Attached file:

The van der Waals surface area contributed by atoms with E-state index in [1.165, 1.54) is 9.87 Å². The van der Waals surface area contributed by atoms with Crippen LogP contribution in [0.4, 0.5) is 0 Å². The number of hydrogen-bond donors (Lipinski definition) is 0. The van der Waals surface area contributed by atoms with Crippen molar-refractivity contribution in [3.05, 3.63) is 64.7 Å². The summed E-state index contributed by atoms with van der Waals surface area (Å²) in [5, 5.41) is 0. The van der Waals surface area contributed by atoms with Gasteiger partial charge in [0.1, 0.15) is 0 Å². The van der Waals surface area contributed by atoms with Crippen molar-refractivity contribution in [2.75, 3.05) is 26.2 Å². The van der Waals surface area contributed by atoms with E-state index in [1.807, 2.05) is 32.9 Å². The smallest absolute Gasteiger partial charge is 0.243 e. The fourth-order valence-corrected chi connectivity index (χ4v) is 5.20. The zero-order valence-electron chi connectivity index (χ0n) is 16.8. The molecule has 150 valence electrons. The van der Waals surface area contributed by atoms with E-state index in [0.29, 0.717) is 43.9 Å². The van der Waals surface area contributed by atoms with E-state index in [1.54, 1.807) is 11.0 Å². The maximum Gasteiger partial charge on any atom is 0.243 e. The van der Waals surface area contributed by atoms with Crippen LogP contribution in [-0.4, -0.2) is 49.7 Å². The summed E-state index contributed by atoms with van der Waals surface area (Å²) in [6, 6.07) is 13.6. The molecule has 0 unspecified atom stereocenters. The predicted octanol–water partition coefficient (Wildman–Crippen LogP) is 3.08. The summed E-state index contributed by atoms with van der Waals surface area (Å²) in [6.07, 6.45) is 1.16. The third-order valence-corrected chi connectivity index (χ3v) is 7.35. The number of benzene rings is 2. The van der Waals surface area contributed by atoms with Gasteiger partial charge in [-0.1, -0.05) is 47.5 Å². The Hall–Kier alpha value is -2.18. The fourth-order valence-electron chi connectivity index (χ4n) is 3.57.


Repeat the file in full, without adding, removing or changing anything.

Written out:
The van der Waals surface area contributed by atoms with E-state index in [1.165, 1.54) is 9.87 Å². The van der Waals surface area contributed by atoms with Crippen LogP contribution in [0.4, 0.5) is 0 Å². The number of hydrogen-bond donors (Lipinski definition) is 0. The van der Waals surface area contributed by atoms with Crippen molar-refractivity contribution in [3.05, 3.63) is 64.7 Å². The summed E-state index contributed by atoms with van der Waals surface area (Å²) in [5, 5.41) is 0. The van der Waals surface area contributed by atoms with Gasteiger partial charge in [0.1, 0.15) is 0 Å². The van der Waals surface area contributed by atoms with Crippen molar-refractivity contribution in [2.75, 3.05) is 26.2 Å². The van der Waals surface area contributed by atoms with E-state index in [1.807, 2.05) is 32.9 Å². The smallest absolute Gasteiger partial charge is 0.243 e. The fourth-order valence-corrected chi connectivity index (χ4v) is 5.20. The zero-order valence-electron chi connectivity index (χ0n) is 16.8. The molecule has 150 valence electrons. The van der Waals surface area contributed by atoms with E-state index in [0.29, 0.717) is 43.9 Å². The van der Waals surface area contributed by atoms with E-state index in [1.54, 1.807) is 11.0 Å². The maximum Gasteiger partial charge on any atom is 0.243 e. The van der Waals surface area contributed by atoms with Crippen LogP contribution in [-0.4, -0.2) is 49.7 Å². The summed E-state index contributed by atoms with van der Waals surface area (Å²) in [6, 6.07) is 13.6. The molecule has 0 unspecified atom stereocenters. The predicted octanol–water partition coefficient (Wildman–Crippen LogP) is 3.08. The summed E-state index contributed by atoms with van der Waals surface area (Å²) in [6.07, 6.45) is 1.16. The third-order valence-corrected chi connectivity index (χ3v) is 7.35. The number of benzene rings is 2. The van der Waals surface area contributed by atoms with Gasteiger partial charge in [-0.1, -0.05) is 47.5 Å². The Hall–Kier alpha value is -2.18. The fourth-order valence-electron chi connectivity index (χ4n) is 3.57.